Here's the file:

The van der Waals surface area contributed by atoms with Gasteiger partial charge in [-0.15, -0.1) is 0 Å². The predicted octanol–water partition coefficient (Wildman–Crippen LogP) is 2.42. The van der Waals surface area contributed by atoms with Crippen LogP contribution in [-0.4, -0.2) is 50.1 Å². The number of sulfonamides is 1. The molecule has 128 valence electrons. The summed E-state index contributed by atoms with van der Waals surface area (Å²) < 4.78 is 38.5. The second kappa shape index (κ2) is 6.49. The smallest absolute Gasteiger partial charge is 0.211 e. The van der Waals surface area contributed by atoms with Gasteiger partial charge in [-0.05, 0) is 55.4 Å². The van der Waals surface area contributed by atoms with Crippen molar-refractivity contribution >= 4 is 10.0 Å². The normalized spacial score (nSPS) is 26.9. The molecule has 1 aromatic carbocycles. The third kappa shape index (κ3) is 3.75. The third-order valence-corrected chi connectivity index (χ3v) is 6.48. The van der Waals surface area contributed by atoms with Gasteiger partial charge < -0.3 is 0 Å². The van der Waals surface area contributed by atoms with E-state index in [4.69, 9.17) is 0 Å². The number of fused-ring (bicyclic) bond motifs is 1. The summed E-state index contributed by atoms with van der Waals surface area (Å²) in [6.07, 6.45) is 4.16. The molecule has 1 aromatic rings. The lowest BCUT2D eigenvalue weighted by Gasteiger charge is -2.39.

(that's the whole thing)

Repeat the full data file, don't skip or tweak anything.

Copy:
The van der Waals surface area contributed by atoms with Gasteiger partial charge in [-0.15, -0.1) is 0 Å². The predicted octanol–water partition coefficient (Wildman–Crippen LogP) is 2.42. The van der Waals surface area contributed by atoms with Crippen LogP contribution in [-0.4, -0.2) is 50.1 Å². The number of sulfonamides is 1. The molecule has 128 valence electrons. The summed E-state index contributed by atoms with van der Waals surface area (Å²) < 4.78 is 38.5. The second kappa shape index (κ2) is 6.49. The smallest absolute Gasteiger partial charge is 0.211 e. The van der Waals surface area contributed by atoms with Gasteiger partial charge in [-0.05, 0) is 55.4 Å². The van der Waals surface area contributed by atoms with Crippen molar-refractivity contribution >= 4 is 10.0 Å². The normalized spacial score (nSPS) is 26.9. The molecule has 1 aromatic carbocycles. The third kappa shape index (κ3) is 3.75. The third-order valence-corrected chi connectivity index (χ3v) is 6.48. The van der Waals surface area contributed by atoms with Gasteiger partial charge < -0.3 is 0 Å². The van der Waals surface area contributed by atoms with E-state index in [4.69, 9.17) is 0 Å². The number of fused-ring (bicyclic) bond motifs is 1. The summed E-state index contributed by atoms with van der Waals surface area (Å²) in [6.07, 6.45) is 4.16. The molecule has 1 aromatic rings. The lowest BCUT2D eigenvalue weighted by Gasteiger charge is -2.39.